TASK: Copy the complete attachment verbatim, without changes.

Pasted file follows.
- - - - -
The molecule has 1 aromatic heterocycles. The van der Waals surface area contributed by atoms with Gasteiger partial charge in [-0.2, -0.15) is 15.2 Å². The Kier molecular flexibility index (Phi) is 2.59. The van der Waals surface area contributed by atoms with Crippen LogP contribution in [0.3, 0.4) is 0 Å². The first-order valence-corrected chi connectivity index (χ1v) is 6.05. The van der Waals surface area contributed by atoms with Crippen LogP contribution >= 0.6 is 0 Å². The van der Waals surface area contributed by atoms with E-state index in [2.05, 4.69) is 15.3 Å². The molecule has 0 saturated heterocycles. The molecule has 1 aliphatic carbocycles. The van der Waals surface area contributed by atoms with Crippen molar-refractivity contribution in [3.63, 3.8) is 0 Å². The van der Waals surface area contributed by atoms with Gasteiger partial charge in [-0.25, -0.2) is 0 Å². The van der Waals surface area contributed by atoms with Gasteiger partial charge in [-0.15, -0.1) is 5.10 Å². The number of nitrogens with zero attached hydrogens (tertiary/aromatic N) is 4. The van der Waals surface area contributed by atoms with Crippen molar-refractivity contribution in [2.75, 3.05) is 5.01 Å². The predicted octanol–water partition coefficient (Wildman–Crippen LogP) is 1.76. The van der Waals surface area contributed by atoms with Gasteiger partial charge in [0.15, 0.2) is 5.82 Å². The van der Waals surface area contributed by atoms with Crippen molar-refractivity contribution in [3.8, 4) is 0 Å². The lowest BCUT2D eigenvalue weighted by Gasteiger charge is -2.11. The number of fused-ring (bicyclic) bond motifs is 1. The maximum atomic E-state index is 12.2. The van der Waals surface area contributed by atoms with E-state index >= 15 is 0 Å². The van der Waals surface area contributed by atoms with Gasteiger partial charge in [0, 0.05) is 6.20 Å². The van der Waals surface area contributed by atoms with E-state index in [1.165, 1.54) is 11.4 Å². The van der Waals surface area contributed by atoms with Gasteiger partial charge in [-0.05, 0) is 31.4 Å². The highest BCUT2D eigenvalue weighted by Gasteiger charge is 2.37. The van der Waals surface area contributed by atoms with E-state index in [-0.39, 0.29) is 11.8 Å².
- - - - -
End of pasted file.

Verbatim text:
The molecule has 1 aromatic heterocycles. The van der Waals surface area contributed by atoms with Gasteiger partial charge in [-0.2, -0.15) is 15.2 Å². The Kier molecular flexibility index (Phi) is 2.59. The van der Waals surface area contributed by atoms with Crippen LogP contribution in [0.3, 0.4) is 0 Å². The first-order valence-corrected chi connectivity index (χ1v) is 6.05. The van der Waals surface area contributed by atoms with Crippen LogP contribution >= 0.6 is 0 Å². The van der Waals surface area contributed by atoms with E-state index in [2.05, 4.69) is 15.3 Å². The molecule has 0 saturated heterocycles. The molecule has 1 aliphatic carbocycles. The van der Waals surface area contributed by atoms with Crippen molar-refractivity contribution in [3.63, 3.8) is 0 Å². The van der Waals surface area contributed by atoms with Gasteiger partial charge in [-0.25, -0.2) is 0 Å². The van der Waals surface area contributed by atoms with Gasteiger partial charge in [-0.15, -0.1) is 5.10 Å². The number of nitrogens with zero attached hydrogens (tertiary/aromatic N) is 4. The van der Waals surface area contributed by atoms with Crippen molar-refractivity contribution in [2.75, 3.05) is 5.01 Å². The predicted octanol–water partition coefficient (Wildman–Crippen LogP) is 1.76. The van der Waals surface area contributed by atoms with Gasteiger partial charge in [0.15, 0.2) is 5.82 Å². The van der Waals surface area contributed by atoms with Crippen molar-refractivity contribution in [3.8, 4) is 0 Å². The lowest BCUT2D eigenvalue weighted by Gasteiger charge is -2.11. The number of fused-ring (bicyclic) bond motifs is 1. The maximum atomic E-state index is 12.2. The van der Waals surface area contributed by atoms with E-state index >= 15 is 0 Å². The van der Waals surface area contributed by atoms with Gasteiger partial charge in [0, 0.05) is 6.20 Å². The van der Waals surface area contributed by atoms with E-state index in [1.165, 1.54) is 11.4 Å². The van der Waals surface area contributed by atoms with Gasteiger partial charge in [-0.05, 0) is 31.4 Å². The highest BCUT2D eigenvalue weighted by Gasteiger charge is 2.37. The van der Waals surface area contributed by atoms with E-state index in [-0.39, 0.29) is 11.8 Å².